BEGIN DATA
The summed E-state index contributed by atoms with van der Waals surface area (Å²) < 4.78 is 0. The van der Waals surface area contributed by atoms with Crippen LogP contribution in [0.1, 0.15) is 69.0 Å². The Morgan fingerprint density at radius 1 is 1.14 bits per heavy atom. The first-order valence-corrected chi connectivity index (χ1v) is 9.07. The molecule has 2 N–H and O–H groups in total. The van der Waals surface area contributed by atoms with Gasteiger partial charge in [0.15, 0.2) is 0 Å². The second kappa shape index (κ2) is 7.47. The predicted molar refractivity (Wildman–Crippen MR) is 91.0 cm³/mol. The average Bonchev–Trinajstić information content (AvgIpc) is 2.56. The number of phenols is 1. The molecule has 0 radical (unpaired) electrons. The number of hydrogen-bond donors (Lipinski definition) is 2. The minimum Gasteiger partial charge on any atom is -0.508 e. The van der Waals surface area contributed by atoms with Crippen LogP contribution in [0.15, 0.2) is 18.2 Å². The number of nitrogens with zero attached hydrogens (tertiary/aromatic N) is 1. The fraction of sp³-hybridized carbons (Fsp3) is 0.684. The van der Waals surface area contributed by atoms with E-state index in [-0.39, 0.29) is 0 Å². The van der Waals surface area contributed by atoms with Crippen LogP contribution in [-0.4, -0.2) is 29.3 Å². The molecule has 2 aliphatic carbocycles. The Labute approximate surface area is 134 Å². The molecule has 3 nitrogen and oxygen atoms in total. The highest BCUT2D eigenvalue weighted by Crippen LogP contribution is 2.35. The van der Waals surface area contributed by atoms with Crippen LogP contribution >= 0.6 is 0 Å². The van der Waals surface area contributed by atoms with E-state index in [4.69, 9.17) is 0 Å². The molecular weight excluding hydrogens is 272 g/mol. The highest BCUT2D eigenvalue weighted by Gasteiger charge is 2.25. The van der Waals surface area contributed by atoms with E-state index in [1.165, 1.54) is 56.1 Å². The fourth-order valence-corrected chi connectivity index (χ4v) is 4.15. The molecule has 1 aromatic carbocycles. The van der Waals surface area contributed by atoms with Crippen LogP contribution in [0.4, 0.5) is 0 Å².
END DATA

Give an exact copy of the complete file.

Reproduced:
The summed E-state index contributed by atoms with van der Waals surface area (Å²) < 4.78 is 0. The van der Waals surface area contributed by atoms with Crippen LogP contribution in [0.1, 0.15) is 69.0 Å². The Morgan fingerprint density at radius 1 is 1.14 bits per heavy atom. The first-order valence-corrected chi connectivity index (χ1v) is 9.07. The molecule has 2 N–H and O–H groups in total. The van der Waals surface area contributed by atoms with Gasteiger partial charge in [0.15, 0.2) is 0 Å². The second kappa shape index (κ2) is 7.47. The predicted molar refractivity (Wildman–Crippen MR) is 91.0 cm³/mol. The average Bonchev–Trinajstić information content (AvgIpc) is 2.56. The number of phenols is 1. The molecule has 0 radical (unpaired) electrons. The number of hydrogen-bond donors (Lipinski definition) is 2. The minimum Gasteiger partial charge on any atom is -0.508 e. The van der Waals surface area contributed by atoms with Crippen LogP contribution in [0.15, 0.2) is 18.2 Å². The number of nitrogens with zero attached hydrogens (tertiary/aromatic N) is 1. The fraction of sp³-hybridized carbons (Fsp3) is 0.684. The van der Waals surface area contributed by atoms with E-state index in [-0.39, 0.29) is 0 Å². The van der Waals surface area contributed by atoms with Crippen LogP contribution in [-0.4, -0.2) is 29.3 Å². The molecule has 2 aliphatic carbocycles. The Labute approximate surface area is 134 Å². The molecule has 3 nitrogen and oxygen atoms in total. The highest BCUT2D eigenvalue weighted by Crippen LogP contribution is 2.35. The van der Waals surface area contributed by atoms with Crippen LogP contribution >= 0.6 is 0 Å². The van der Waals surface area contributed by atoms with E-state index in [4.69, 9.17) is 0 Å². The molecular weight excluding hydrogens is 272 g/mol. The highest BCUT2D eigenvalue weighted by Gasteiger charge is 2.25. The van der Waals surface area contributed by atoms with E-state index in [1.165, 1.54) is 56.1 Å². The fourth-order valence-corrected chi connectivity index (χ4v) is 4.15. The molecule has 1 aromatic carbocycles. The van der Waals surface area contributed by atoms with Crippen LogP contribution in [0.4, 0.5) is 0 Å².